Based on printer type, the market is segmented on the basis of desktop 3D printers and industrial printers. Based on the material type, the market is segmented as plastics, metals, ceramics, and other (wax, laywood, paper, biomaterials). Based on material form, the market is segmented on the basis of filament, powder, and liquid. Based on software the market is segmented on the basis of design software, inspection software, printer software, and scanning software. Based on technology the market is segmented on the basis of stereolithography, fused deposition modelling, selective laser sintering, direct metal laser sintering, polyjet printing, inkjet printing, electron beam melting, laser metal deposition, digital light processing, and laminated object manufacturing. Based on the process the market is segmented on the basis of binder jetting, direct energy deposition, material extrusion, material jetting, powder bed fusion, vat photopolymerization, and sheet lamination. Based on vertical the market is segmented on the basis of automotive, healthcare, architecture & construction, consumer products, education, industrial, energy, printed electronics, jewellery, food & culinary, aerospace & defence, and others. Based on the application the market is segmented on the basis of prototyping, tooling, and functional parts.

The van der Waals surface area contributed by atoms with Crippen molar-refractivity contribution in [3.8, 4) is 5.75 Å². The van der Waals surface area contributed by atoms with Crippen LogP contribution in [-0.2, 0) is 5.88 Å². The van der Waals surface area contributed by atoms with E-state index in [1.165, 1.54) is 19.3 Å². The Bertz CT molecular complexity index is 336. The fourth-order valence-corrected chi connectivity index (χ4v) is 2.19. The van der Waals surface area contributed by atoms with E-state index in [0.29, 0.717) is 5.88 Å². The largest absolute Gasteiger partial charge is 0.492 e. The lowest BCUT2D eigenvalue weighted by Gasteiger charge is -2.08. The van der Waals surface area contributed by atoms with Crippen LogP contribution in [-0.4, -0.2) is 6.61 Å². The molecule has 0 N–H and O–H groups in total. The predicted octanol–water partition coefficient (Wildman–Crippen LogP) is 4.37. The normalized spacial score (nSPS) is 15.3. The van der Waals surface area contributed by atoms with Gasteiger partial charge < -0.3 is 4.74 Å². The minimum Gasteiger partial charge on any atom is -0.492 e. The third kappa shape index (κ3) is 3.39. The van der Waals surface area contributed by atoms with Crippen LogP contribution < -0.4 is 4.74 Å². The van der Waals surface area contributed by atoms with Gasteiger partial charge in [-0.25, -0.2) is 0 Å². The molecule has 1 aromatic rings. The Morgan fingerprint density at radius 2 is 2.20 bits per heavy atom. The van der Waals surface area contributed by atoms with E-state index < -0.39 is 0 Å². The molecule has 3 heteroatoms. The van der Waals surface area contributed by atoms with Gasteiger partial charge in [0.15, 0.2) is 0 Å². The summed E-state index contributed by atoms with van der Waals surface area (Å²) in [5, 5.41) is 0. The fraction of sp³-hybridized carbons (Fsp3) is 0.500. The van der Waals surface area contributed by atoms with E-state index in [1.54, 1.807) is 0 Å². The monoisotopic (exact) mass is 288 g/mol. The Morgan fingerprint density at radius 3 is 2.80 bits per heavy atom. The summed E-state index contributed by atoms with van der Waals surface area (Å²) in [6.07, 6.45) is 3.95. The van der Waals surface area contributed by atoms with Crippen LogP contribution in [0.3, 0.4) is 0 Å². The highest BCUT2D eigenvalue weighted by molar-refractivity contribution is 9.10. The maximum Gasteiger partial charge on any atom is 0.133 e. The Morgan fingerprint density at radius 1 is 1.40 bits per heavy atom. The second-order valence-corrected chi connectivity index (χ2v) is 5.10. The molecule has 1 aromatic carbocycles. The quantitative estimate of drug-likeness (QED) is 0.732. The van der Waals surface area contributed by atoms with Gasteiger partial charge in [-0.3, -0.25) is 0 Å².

By geography, the market is segmented on the basis of North America, Latin America, Europe, Asia-Pacific, and Middle-East and Africa

The factors such as high investments in Research and development (R&D), low wastage of raw material, and ease of constructing tailored products propel the growth of the market. However, the factor such as restricted availability of printer, high pricing of materials, and the dearth of skilled professionals impede the market growth.

New Conflicting Trends in Education

There was a time when the basic needs of human beings were only food, clothing and shelter. With the rise of the industrial age, education was added as one of their basic needs. And now education is one of the major industries of the world, producing graduates to manage and run the economy, politics, and the transmission of culture. But with the information age gaining more and more ground in our society, we are seeing conflicting trends in the educational system.